After more than a year of talk, US President Donald Trump has finally followed through on his threat to take action on trade, with some concessions.
Trump signed an order on Thursday afternoon to impose tariffs on imports on steel and aluminum of 25% and 10% respectively, as promised. Markets took the decision in stride after Trump not only indicated there will be carve-outs for Canada and Mexico, the first- and fourth-largest metals exporters to the US, but also suggested other allies could negotiate for exemption.
Regarding military allies, Trump said, “We’re going to see who’s treating us fairly, who’s not treating us fairly. Part of that is going to be military – who’s paying the bills, who’s not paying the bills.”
The trade action was taken citing a statute enacted in the 1960s, which grants the president authority to make trade policy based on national security grounds, a route that has been carefully avoided by previous administrations.
The downsizing of America’s steel and aluminum industries, the president said, is “not merely an economic disaster, it’s a security disaster. Now we are finally taking action to correct this long-overdue problem.”
Some have pointed out that the president has undermined the policy’s national-security basis.
“The rationale that this should be based on national security is obviously disproven by the president’s own words,” Austan Goolsbee, former Obama administration chairman of the Council of Economic Advisers, said in an interview with CNN.
“You saw him right there in his [previous] announcement saying ‘I reserve the right to raise the rate or lower the rate on whoever I want because I just want to be treated fairly.’ That negotiating tactic that this would be used because we want to get them to change their tariff rates – that’s not a national-security rationale.”
Regardless of the ultimate goal, or economic impact, of the tariffs, citing national-security grounds for taking trade action poses potentially serious long-term risks for the international trade system, experts say. One reason is that doing so to contravene obligations under the World Trade Organization is technically allowed, but threatens the effectiveness of the organization.
“[National security] is an area that everyone has long understood is potentially very contentious and leads to very dangerous kinds of questions for the WTO,” Eric Altbach, former deputy assistant US trade representative for China affairs, told Asia Times.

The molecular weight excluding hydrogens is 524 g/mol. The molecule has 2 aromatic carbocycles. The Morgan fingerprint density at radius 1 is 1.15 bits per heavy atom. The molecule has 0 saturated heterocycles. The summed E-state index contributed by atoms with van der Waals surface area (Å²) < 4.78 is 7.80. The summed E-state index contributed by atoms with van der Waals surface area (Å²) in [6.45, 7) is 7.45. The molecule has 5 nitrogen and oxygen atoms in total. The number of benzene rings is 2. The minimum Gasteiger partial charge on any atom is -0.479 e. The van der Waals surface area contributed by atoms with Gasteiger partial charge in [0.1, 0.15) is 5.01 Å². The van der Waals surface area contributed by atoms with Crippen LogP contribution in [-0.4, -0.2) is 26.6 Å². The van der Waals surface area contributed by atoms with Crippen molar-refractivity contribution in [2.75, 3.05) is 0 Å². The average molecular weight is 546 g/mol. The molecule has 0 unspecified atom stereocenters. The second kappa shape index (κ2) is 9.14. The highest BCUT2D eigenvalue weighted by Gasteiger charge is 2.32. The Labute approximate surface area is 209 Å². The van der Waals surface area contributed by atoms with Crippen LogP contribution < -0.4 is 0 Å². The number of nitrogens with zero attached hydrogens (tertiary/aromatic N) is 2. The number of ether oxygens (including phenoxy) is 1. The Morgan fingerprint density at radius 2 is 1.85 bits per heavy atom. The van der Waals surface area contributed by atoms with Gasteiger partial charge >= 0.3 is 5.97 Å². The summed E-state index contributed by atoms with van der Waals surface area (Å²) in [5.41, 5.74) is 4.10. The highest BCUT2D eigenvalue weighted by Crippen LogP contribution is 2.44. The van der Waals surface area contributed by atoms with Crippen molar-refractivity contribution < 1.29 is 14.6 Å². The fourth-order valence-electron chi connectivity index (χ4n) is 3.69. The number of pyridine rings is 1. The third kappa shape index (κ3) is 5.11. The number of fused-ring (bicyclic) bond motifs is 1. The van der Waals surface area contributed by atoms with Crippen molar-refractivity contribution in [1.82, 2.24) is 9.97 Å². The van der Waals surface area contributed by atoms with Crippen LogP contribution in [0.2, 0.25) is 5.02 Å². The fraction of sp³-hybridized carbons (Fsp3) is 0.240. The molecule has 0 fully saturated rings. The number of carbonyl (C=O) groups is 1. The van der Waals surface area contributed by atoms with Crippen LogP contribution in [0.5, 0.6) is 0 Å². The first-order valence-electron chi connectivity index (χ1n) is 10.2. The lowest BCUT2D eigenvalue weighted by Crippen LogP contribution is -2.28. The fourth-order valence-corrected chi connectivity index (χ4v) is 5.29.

“In the WTO system people understand that if you require the WTO, for example in dispute settlement, to determine what is an appropriate interpretation of national security, that is both extremely difficult for a dispute-settlement panel to do and extremely dangerous for the legitimacy of the organization as a whole,” said Altbach, who is now a senior vice-president of Washington-based consulting firm Albright Stonebridge Group.
“It puts the WTO down a path of being an arbiter of national security in a way that the WTO doesn’t want to be, and that its members don’t want it to be,” he added.
Trump signals tit-for-tat ‘reciprocal tax’
Leading up to the signing on Thursday, a frantic lobbying effort by Republican lawmakers – which appears to have been partially successful – urged the president to spare allies, specifically Mexico, Canada, the European Union and South Korea. But many of the voices warning of a trade war showed less sympathy for China – which Trump indicated on Wednesday morning would be the target of his next action on trade.
The action on steel and aluminum, some including European Central Bank chief Mario Draghi say, will likely have only a marginal effect on the economy – even more the case considering the potential for exemptions. The impact of the metals tariffs is “not going to be big,” Draghi said in comments on Thursday.
More concerning to some are the looming moves to place sweeping tariffs on Chinese products, which reports have suggested are ready to be rolled out at any moment. While the Chinese have so far had a more measured response to talk of the steel and aluminum tariffs than some leaders in Europe, moves specifically targeting China might be enough to spark a painful trade conflict.
“If [the Trump administration] decides to impose sweeping tariffs on a large number of Chinese products or other market access barriers, that would be something the Chinese, I think, would react very strongly to, and there would be a much stronger response than what may be the case for the potential 232 case on steel and aluminum,” Altbach said.
Trump said during the signing ceremony Thursday afternoon that tariffs on Chinese products, which he referred to as a “reciprocal tax” are on their way “at some point.”
“We’re going to be doing a reciprocal tax program at some point. So that if China’s going to charge us 25%,” Trump warned, “we’re going to be at those same numbers.”
While retaliation and legal challenges can be expected in the case of tariffs, Altbach noted that there is little China could do to challenge possible restrictions on investments, from a legal standpoint.
“[Unlike tariffs] in investment we have much freer rein [with regard to WTO obligations], so some people speculate the Trump administration might go that route,” he said.